.Christmas revelry continues with modern-day folk balladeers Green Matthews on December 16. That night, Chris Green and Sophie Matthews perform Midwinter Revels: A Celebration Of Christmas Past, a seasonal selection of stories, carols, winter folk songs and tunes played on a plethora of weird and wonderful instruments.
Delma says: “We’re so pleased to be able to bring you this wonderful season of music for all tastes and to welcome friends old and new back to our home in York. We decided: let’s get dates in the diary and enjoy music-making again and try to get back to a sense of normality.
“We’ve put together a programme of world-class musicians, and we’re also looking forward to the return of our community singing group, Cuppa And A Chorus, as well as the latest in our not-to-be-missed series of silent films with live music. We hope to see you at the NCEM very soon.”
Nevertheless, in light of these pandemic times, a reduced capacity will be in operation. “The NCEM realises that audiences are returning to live events with caution, and for added safety and comfort, we are reducing our capacity so that social distancing is possible,” explains Delma.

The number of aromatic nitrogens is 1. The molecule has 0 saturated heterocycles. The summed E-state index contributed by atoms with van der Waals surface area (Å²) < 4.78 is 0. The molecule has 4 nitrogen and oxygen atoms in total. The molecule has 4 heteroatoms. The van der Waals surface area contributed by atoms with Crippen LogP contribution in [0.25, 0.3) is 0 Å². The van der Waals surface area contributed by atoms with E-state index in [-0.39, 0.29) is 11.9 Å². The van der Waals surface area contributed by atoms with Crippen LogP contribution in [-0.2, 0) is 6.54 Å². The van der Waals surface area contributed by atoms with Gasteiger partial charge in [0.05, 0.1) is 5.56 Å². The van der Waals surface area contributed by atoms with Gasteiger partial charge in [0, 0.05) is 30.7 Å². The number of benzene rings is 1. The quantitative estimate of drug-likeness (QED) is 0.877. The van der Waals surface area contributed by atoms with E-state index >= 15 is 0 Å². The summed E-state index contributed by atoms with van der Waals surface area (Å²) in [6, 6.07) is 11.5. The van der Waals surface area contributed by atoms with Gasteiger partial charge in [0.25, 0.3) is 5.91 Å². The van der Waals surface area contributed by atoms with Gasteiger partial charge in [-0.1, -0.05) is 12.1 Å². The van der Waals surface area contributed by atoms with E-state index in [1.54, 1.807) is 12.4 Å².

“We are continuing to operate with many safety precautions in place and recommend mask wearing and hand sanitising.”
Tickets for the autumn season are on sale on 01904 658338 and at ncem.co.uk, joined by the York Early Music Christmas Festival from October 4. “Tickets for all concerts are selling quickly, so early booking is advisable,” recommends Delma.
“So far, there’s definitely a substantial core audience who do want to return, and we’re so fortunate that there’s no fixed seating, so we can give people more space, and hopefully they will feel more comfortable with that and will gain confidence as we come into the winter.
“That’s why we’re retaining social distancing while ensuring there’s still a three-pronged energy between the venue, the artist and the audience.”
Performances start at 7.30pm unless stated otherwise.